By Kurt Johnson
Photos by Shane Marshall, Kurt Johnson & Spanish Fork High senior Nicholas Runolfson
What happens when one of the state’s most dynamic and talented three-sport athletes has his most difficult sports moment go viral on YouTube? When that athlete is Spanish Fork’s Jason Money, it reveals the character within him.
Money’s mistake came on a football field at Provo High School in a state tournament play-in game against rival Maple Mountain. Before 24 hours had passed, national networks had picked up the video and a young man who was used to receiving positive press was suddenly thrust into the negative side of a media feeding frenzy.
Fortunately, Jason Money isn’t your ordinary high school quarterback. The senior leaned on his faith and his friends and turned what could have been a huge negative into a fantastic growth opportunity.
“It’s really given me a new perspective on things,” Money said, looking back at that October night. “Before, I knew it wasn’t all about sports and I knew it was only a game, but those relationships you have, it’s more about who you are than what you do and it really is so much more than the game. It’s about what you do off the field. I know it’s important what you do on the field, but the kind of person you are off and the kind of character that you have kind of shows through in those tough times.”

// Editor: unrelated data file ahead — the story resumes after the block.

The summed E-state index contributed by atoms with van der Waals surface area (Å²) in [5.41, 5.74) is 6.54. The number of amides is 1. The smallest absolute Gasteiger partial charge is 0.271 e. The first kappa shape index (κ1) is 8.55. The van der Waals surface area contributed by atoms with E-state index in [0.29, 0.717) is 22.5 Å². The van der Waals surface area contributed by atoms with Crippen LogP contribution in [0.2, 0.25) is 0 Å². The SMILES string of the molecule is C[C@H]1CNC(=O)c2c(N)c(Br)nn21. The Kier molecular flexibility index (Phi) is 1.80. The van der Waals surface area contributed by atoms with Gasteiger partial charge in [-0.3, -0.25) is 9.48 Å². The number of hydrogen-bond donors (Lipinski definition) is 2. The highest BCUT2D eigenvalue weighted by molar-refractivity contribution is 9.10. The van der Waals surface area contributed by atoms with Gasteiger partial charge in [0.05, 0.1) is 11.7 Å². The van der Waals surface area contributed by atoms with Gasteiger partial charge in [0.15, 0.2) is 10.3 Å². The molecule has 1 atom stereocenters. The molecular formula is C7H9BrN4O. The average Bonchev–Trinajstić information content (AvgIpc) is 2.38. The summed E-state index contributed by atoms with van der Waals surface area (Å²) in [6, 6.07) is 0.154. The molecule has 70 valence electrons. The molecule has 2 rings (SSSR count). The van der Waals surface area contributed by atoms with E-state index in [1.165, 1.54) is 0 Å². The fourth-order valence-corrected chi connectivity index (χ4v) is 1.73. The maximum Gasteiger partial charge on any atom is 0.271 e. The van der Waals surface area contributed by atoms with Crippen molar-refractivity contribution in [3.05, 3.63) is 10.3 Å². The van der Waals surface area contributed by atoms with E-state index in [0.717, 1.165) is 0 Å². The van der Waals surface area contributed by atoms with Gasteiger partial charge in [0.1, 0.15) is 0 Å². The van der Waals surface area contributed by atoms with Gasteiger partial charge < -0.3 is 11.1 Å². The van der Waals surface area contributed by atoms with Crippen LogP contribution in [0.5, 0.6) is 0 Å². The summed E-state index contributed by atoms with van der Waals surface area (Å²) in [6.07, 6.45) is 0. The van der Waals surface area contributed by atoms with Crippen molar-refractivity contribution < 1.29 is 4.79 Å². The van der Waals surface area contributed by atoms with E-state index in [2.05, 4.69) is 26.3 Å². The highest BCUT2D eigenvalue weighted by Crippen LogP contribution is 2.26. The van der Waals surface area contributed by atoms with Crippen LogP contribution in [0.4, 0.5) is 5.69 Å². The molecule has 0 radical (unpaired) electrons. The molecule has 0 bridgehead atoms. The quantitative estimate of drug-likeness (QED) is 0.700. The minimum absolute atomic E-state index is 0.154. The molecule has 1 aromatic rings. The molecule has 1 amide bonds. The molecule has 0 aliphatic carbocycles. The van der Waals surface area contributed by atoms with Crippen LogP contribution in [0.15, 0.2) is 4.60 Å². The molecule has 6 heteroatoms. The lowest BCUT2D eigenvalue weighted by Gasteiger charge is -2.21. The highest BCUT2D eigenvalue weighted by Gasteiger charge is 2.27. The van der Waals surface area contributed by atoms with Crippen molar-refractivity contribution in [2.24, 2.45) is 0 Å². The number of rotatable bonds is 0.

Instead of focusing on those making light of his experience, Money actually was more quick to notice those who jumped up to have his back.
“I found out there’s a lot of great people out there,” Money said. “There’s those that didn’t know, that’s granted, but everyone I knew was so nice, so supportive, so caring and that kind of person that I was trying to be all those years, they really were the best examples to me, the way the treated me and the way they cared for me those few weeks after the game.”